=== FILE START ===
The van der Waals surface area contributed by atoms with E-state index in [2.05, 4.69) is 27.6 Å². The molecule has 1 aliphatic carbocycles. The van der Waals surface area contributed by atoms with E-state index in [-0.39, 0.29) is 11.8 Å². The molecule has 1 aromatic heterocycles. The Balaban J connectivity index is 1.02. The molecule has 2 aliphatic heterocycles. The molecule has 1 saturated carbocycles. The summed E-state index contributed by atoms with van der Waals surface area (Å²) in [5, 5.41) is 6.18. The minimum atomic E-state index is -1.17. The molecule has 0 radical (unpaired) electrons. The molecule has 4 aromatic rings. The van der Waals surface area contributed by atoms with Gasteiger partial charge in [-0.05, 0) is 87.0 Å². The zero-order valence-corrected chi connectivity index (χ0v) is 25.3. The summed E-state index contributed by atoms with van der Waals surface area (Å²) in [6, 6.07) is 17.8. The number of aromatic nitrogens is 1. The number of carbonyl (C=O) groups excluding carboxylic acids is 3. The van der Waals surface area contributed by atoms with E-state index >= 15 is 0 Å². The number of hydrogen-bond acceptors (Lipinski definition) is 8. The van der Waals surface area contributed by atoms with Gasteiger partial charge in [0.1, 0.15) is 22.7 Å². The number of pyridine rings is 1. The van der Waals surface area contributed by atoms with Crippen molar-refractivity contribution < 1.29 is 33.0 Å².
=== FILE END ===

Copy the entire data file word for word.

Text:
The van der Waals surface area contributed by atoms with E-state index in [2.05, 4.69) is 27.6 Å². The molecule has 1 aliphatic carbocycles. The van der Waals surface area contributed by atoms with E-state index in [-0.39, 0.29) is 11.8 Å². The molecule has 1 aromatic heterocycles. The Balaban J connectivity index is 1.02. The molecule has 2 aliphatic heterocycles. The molecule has 1 saturated carbocycles. The summed E-state index contributed by atoms with van der Waals surface area (Å²) in [5, 5.41) is 6.18. The minimum atomic E-state index is -1.17. The molecule has 0 radical (unpaired) electrons. The molecule has 4 aromatic rings. The van der Waals surface area contributed by atoms with Gasteiger partial charge in [-0.05, 0) is 87.0 Å². The zero-order valence-corrected chi connectivity index (χ0v) is 25.3. The summed E-state index contributed by atoms with van der Waals surface area (Å²) in [6, 6.07) is 17.8. The number of aromatic nitrogens is 1. The number of carbonyl (C=O) groups excluding carboxylic acids is 3. The van der Waals surface area contributed by atoms with E-state index >= 15 is 0 Å². The number of hydrogen-bond acceptors (Lipinski definition) is 8. The van der Waals surface area contributed by atoms with Gasteiger partial charge in [0.1, 0.15) is 22.7 Å². The number of pyridine rings is 1. The van der Waals surface area contributed by atoms with Crippen molar-refractivity contribution < 1.29 is 33.0 Å².